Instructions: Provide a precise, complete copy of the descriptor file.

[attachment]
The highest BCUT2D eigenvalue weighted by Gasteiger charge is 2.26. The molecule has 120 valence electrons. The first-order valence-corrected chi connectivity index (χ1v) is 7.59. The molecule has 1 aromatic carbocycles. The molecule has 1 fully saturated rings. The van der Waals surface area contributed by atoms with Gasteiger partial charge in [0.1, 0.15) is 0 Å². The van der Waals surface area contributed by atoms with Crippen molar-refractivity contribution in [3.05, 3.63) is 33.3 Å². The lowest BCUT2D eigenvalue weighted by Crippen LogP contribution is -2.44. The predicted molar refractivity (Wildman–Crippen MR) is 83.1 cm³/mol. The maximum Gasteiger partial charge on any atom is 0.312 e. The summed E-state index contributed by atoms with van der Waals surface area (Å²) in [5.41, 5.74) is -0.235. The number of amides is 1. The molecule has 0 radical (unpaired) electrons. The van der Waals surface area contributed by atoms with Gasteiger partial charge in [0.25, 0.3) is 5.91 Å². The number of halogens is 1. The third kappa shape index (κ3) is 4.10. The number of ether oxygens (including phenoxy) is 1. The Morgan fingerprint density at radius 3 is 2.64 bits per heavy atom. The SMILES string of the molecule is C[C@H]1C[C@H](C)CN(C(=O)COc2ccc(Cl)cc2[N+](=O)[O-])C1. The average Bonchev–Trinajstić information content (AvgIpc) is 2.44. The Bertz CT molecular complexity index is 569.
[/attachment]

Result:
The highest BCUT2D eigenvalue weighted by Gasteiger charge is 2.26. The molecule has 120 valence electrons. The first-order valence-corrected chi connectivity index (χ1v) is 7.59. The molecule has 1 aromatic carbocycles. The molecule has 1 fully saturated rings. The van der Waals surface area contributed by atoms with Gasteiger partial charge in [0.1, 0.15) is 0 Å². The van der Waals surface area contributed by atoms with Crippen molar-refractivity contribution in [3.05, 3.63) is 33.3 Å². The lowest BCUT2D eigenvalue weighted by Crippen LogP contribution is -2.44. The predicted molar refractivity (Wildman–Crippen MR) is 83.1 cm³/mol. The maximum Gasteiger partial charge on any atom is 0.312 e. The summed E-state index contributed by atoms with van der Waals surface area (Å²) in [5.41, 5.74) is -0.235. The number of amides is 1. The molecule has 0 radical (unpaired) electrons. The van der Waals surface area contributed by atoms with Gasteiger partial charge in [0.25, 0.3) is 5.91 Å². The number of halogens is 1. The third kappa shape index (κ3) is 4.10. The number of ether oxygens (including phenoxy) is 1. The Morgan fingerprint density at radius 3 is 2.64 bits per heavy atom. The SMILES string of the molecule is C[C@H]1C[C@H](C)CN(C(=O)COc2ccc(Cl)cc2[N+](=O)[O-])C1. The average Bonchev–Trinajstić information content (AvgIpc) is 2.44. The Bertz CT molecular complexity index is 569.